From the calm of Loch Ryan to a lighthouse perched on a rocky promontory at Corsewall Point on this section you will experience the whole range of seascapes in one walk.
Loch Ryan is Scotland’s most southerly sea loch is a safe haven valued by seafarers throughout the ages by providing anchorage for fishing boats and trading vessels. The town of Stranraer, developed as a port for the short sea crossing between Scotland and Northern Ireland, and the ports at Cairnryan remain as a hub for ferries travelling backwards and forwards across the Irish Sea.
In good weather the volcanic plug of Ailsa Craig can be seen guarding the mouth of the loch. As you hug the shore of the loch you will pass tidal mud, sandy bays and sheltered waters that provide an ideal habitat for many water birds. Wig Bay is a popular place for bird watchers who gather at a small observation post, a relic of the flying boat base built during World War 2. Marvel at the skill of expert fishers as you watch graceful gannets plunge out of the sky and into the foaming sea at speeds of up to 60mph.
watch graceful gannets plunge out of the sky
The route meanders through the village of Kirkcolm (pronounced Kir-cum) and Corsewall Estate to rejoin the shore and eventually reach the windswept northern tip of the peninsula. Here you will see gannets, recognisable by their long wings with black tips they are one of Scotland’s most impressive seabirds. Nesting in their thousands on Ailsa Craig they are at their most spectacular as they dive into the waves. Follow the remote coastline and eventually you arrive at the lighthouse warning sailors of the dangerous rugged rocks.
Wig Bay Sands
A gentle circular walk round The Wig giving views across Loch Ryan to the ferry ports and north to Ailsa Craig. The Scar is a popular bird watching location and the sandy beach beyond it has an amazing variety of seashells. At low tide the more adventurous might want to explore the rocky shore further north where sandstone cliffs are perforated with interconnected caves.
Loch Ryan & North Coast
Winter Break or Summer Destination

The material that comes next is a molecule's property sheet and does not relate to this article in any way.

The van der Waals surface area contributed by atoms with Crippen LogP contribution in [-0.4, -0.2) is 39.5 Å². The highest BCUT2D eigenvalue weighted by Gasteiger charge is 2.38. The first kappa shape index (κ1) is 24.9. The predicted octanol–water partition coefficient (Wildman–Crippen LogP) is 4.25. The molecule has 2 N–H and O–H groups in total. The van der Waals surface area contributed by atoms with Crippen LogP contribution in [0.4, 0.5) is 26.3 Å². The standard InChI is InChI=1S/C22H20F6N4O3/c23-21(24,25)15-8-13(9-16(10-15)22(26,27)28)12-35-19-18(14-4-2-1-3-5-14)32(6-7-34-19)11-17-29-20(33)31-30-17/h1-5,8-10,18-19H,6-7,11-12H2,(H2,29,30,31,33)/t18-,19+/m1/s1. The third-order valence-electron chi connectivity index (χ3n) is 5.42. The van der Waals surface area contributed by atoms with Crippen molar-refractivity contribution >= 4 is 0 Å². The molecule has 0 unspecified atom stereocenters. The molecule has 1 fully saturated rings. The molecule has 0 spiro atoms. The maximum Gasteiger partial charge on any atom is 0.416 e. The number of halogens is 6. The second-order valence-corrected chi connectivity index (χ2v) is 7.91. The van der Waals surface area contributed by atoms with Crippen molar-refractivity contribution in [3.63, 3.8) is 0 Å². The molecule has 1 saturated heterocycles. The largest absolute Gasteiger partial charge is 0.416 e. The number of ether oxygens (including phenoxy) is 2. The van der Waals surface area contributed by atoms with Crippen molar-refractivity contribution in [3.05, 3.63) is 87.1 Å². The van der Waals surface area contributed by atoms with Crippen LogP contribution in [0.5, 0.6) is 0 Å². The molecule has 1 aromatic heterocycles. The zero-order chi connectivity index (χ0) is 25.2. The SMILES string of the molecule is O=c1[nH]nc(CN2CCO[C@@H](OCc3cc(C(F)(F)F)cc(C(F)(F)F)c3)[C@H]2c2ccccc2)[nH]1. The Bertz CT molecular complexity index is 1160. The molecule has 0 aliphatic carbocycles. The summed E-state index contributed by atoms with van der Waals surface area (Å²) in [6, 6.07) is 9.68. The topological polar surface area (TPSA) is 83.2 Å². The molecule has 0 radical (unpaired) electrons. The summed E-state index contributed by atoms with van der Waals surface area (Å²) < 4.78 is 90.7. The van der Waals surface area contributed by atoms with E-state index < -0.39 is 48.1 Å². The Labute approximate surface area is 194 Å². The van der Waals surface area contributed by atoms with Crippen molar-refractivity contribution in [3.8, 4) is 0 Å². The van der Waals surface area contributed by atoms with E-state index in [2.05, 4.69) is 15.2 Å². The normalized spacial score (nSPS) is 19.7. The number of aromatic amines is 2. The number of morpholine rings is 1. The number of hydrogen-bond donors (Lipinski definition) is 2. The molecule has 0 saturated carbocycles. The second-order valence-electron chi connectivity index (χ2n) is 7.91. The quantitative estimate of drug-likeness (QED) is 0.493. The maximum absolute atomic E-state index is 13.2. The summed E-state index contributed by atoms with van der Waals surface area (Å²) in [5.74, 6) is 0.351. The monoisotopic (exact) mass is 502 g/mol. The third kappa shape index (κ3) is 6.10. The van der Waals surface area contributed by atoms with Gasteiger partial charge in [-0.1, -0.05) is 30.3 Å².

Loch Ryan is notable for populations of over wintering birds including scaup, a diving duck, and pale bellied brent geese, a small dark coloured goose. Both birds fly the long journey to these sheltered waters to avoid severe winter weather in the Arctic.
In the summer nesting birds include the handsome, red-breasted merganser, a fish-eating duck with a spiky crest and serrated bill to help it hold on to slippery prey. Visiting terns nest on shingle banks and will be seen noisily diving for fish, while in late summer over a thousand moulting eider duck gather in the loch.
Loch Ryan is home to Scotland’s largest native oyster bed and is the regions only commercial oyster fishery. The oysters have been harvested by the Wallace family since 1701 when they were given the rights under a Royal Charter.
At Corsewall Point the exposed sedimentary rocks are made up of spectacular rounded boulders up to 1.5m across embedded in a matrix of cementing material. The boulders look like giant fruits in a massive pudding!
Your destination for this section is the
lighthouse on the northern tip of the Rhins.
Your destination for this section is the lighthouse on the northern tip of the Rhins. Built by famed Scottish engineer and lighthouse designer Robert Stevenson it was first lit in 1817. 200 years later this aid to navigation continues to flash every 5 seconds and can be seen from a distance 22 miles.
Automated in 1994 and monitored from the Northern Lighthouse Board’s offices in Edinburgh the former lightkeepers accommodation is now a hotel.
|OS Explorer Maps||309 Stranraer and The Rhinns|
310 Glenluce and Kirkcowan
|Distance||21.5 kms / 13.5 miles|
|Height Range||0 – 156m|
|Total Ascent||about 400m|
|Information Shelter||North end of Portpatrick Harbour|
|Supplies||A modest selection of shops in Portpatrick and one in Castle Kennedy.|
None on route.
|Public Transport||Trains and ferries to Stranraer. Buses from Stranraer to Portpatrick and Castle Kennedy. Taxis between Stranraer and Portpatrick.|
|Cycling||The section along the coast path is impassable to cyclists as it is very narrow. The rest of the section is suitable for mountain bikes.|